This ambitious citizen science project uses a global network of privately owned computers to process astronomical data arriving from galaxies, stars and other distant objects located across the universe.

WA’s Science and Innovation Minister, John Day, launched theSkyNet in September 2011.

The project soon attracted almost 20,000 hits to website, and nearly 3,000 members in the first day. A few weeks later, the website surpassed 100,000 hits and 5,000 members.

Members sign up and donate their spare computing power to theSkyNet, an activity which is not only rewarding, it’s also fun. Members receive “credits” for processing data and donating time on their computer, which earns them trophies they can share with their networks through Facebook. Users participate in the project as individuals but can also form or join alliances to help process data as a group.

There are also some very real-world rewards on offer, with the most attractive being the opportunity to visit the Murchison Radio-astronomy Observatory in the Mid-West of Western Australia. This remote and radio-quiet site is home to several next generation radio telescopes and is earmarked as the potential site for the proposed Square Kilometre Array.

With support from the WA State Government, theSkyNet is an initiative of the International Centre for Radio Astronomy Research (ICRAR), a joint venture of Curtin University and The University of Western Australia.

According to ICRAR’s Outreach and Education Manager, Pete Wheeler, the project aims to involve people in the discovery process while also raising awareness of radio astronomy and providing a real resource that astronomers can use to advance our understanding of the universe.

“This is a very exciting project for us as it’s a unique opportunity to bring our research and public outreach activities together and get the public involved in science,” he said.

“We were hopeful that the name of the project would generate interest, but the level of interest and uptake we experienced so soon after launch was beyond our wildest expectations.”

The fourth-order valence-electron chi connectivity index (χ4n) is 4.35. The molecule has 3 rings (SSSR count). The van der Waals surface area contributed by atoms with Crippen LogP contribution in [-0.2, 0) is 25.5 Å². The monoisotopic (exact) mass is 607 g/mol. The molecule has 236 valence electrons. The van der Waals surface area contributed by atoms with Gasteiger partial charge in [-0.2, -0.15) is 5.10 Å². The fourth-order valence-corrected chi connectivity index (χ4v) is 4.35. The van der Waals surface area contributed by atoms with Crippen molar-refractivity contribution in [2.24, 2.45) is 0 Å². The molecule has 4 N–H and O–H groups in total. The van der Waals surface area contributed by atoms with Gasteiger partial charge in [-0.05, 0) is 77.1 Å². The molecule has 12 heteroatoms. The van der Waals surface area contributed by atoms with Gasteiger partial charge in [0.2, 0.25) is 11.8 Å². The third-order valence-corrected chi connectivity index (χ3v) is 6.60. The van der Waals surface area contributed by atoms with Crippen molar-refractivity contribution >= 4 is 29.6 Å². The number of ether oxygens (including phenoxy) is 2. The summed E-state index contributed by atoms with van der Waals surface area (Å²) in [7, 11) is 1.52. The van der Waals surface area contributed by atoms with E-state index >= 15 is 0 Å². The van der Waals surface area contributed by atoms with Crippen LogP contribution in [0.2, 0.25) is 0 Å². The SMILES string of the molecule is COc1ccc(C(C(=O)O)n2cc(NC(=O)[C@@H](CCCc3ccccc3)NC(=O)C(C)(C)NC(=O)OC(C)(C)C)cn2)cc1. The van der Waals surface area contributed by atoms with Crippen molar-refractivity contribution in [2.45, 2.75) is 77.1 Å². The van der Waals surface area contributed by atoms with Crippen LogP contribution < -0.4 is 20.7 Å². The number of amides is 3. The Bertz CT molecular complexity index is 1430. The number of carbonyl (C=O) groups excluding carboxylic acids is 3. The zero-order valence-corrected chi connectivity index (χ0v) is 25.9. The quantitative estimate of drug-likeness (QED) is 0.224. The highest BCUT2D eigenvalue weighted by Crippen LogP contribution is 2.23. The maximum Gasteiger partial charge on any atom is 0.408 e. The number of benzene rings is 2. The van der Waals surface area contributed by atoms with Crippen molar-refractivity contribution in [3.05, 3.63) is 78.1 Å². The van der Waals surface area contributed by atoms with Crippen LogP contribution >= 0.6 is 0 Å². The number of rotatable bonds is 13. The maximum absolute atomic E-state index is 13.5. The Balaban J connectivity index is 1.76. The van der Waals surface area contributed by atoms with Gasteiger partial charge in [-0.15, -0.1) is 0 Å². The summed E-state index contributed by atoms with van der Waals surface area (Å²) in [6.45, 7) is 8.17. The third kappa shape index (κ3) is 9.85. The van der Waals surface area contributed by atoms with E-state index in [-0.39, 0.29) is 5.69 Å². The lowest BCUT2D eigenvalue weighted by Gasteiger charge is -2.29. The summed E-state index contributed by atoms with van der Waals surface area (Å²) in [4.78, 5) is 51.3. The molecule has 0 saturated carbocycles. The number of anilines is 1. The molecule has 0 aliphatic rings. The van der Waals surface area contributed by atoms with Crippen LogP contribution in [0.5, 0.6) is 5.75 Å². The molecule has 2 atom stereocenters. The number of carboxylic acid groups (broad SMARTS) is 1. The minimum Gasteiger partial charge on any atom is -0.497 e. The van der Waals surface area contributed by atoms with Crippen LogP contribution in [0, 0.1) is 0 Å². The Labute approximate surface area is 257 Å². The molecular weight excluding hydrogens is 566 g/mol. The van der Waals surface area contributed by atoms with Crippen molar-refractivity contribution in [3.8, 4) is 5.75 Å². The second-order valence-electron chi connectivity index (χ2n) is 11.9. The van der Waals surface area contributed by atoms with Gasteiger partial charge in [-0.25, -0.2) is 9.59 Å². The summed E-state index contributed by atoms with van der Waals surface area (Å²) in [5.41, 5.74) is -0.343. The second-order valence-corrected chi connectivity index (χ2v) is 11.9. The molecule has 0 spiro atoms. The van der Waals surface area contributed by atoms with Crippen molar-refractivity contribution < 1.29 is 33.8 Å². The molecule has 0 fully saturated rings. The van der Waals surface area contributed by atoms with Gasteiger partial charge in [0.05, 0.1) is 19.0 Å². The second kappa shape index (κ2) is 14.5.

So far, theSkyNet has been using data collected by the Parkes radio telescope in New South Wales to refine the system and demonstrate that the results produced by theSkyNet are scientifically useful and accurate.

Next, theSkyNet will use a reprocessed version of this data to create a new catalogue of radio galaxies before moving on to larger data sets in preparation for the enormous volumes of information that will flow once telescopes such as the CSIRO’s Australian SKA Pathfinder come online in the next couple of years.

ICRAR Director, Professor Peter Quinn, said: “Radio astronomy is a data intensive activity and as we design, develop and switch on the next generation of radio telescopes, the supercomputing resources processing this deluge of data will be in increasingly high demand.”

At any one time, around 4,000 machines around the world are online and contributing to theSkyNet. On average, the network is performing one million processing tasks per day, placing theSkyNet on par with a supercomputer with between 15 and 20 TFlops of computing power. The cost to build a single supercomputer with this sort of capacity is currently around $1.5 million.